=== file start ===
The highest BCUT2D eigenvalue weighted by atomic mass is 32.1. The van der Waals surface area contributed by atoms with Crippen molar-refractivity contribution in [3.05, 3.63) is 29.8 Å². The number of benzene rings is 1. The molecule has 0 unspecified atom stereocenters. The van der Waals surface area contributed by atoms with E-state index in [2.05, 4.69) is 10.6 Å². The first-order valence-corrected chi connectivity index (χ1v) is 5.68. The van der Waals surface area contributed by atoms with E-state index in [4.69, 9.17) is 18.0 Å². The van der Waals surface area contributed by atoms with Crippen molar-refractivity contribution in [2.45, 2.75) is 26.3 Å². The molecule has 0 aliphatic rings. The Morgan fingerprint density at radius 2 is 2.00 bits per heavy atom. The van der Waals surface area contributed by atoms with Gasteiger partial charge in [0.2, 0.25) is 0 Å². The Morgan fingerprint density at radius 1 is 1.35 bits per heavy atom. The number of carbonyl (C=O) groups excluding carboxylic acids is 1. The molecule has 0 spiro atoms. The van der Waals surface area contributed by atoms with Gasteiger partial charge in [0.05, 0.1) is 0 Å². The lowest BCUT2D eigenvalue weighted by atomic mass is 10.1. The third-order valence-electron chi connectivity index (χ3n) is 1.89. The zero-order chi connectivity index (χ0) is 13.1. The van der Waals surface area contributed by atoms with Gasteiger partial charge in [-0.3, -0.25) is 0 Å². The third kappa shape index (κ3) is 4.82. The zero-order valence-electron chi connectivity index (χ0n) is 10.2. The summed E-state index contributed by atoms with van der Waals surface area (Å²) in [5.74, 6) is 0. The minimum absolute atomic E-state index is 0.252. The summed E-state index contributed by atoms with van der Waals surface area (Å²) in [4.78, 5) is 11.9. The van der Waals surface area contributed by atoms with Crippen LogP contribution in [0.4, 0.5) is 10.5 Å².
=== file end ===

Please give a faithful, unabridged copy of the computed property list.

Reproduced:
The highest BCUT2D eigenvalue weighted by atomic mass is 32.1. The van der Waals surface area contributed by atoms with Crippen molar-refractivity contribution in [3.05, 3.63) is 29.8 Å². The number of benzene rings is 1. The molecule has 0 unspecified atom stereocenters. The van der Waals surface area contributed by atoms with E-state index in [2.05, 4.69) is 10.6 Å². The first-order valence-corrected chi connectivity index (χ1v) is 5.68. The van der Waals surface area contributed by atoms with E-state index in [4.69, 9.17) is 18.0 Å². The van der Waals surface area contributed by atoms with Crippen molar-refractivity contribution in [2.45, 2.75) is 26.3 Å². The molecule has 0 aliphatic rings. The Morgan fingerprint density at radius 2 is 2.00 bits per heavy atom. The van der Waals surface area contributed by atoms with Gasteiger partial charge in [0.2, 0.25) is 0 Å². The Morgan fingerprint density at radius 1 is 1.35 bits per heavy atom. The number of carbonyl (C=O) groups excluding carboxylic acids is 1. The molecule has 0 spiro atoms. The van der Waals surface area contributed by atoms with Gasteiger partial charge in [0.05, 0.1) is 0 Å². The lowest BCUT2D eigenvalue weighted by atomic mass is 10.1. The third-order valence-electron chi connectivity index (χ3n) is 1.89. The zero-order chi connectivity index (χ0) is 13.1. The van der Waals surface area contributed by atoms with Gasteiger partial charge in [-0.3, -0.25) is 0 Å². The third kappa shape index (κ3) is 4.82. The zero-order valence-electron chi connectivity index (χ0n) is 10.2. The summed E-state index contributed by atoms with van der Waals surface area (Å²) in [5.74, 6) is 0. The minimum absolute atomic E-state index is 0.252. The summed E-state index contributed by atoms with van der Waals surface area (Å²) in [4.78, 5) is 11.9. The van der Waals surface area contributed by atoms with Crippen LogP contribution in [0.4, 0.5) is 10.5 Å².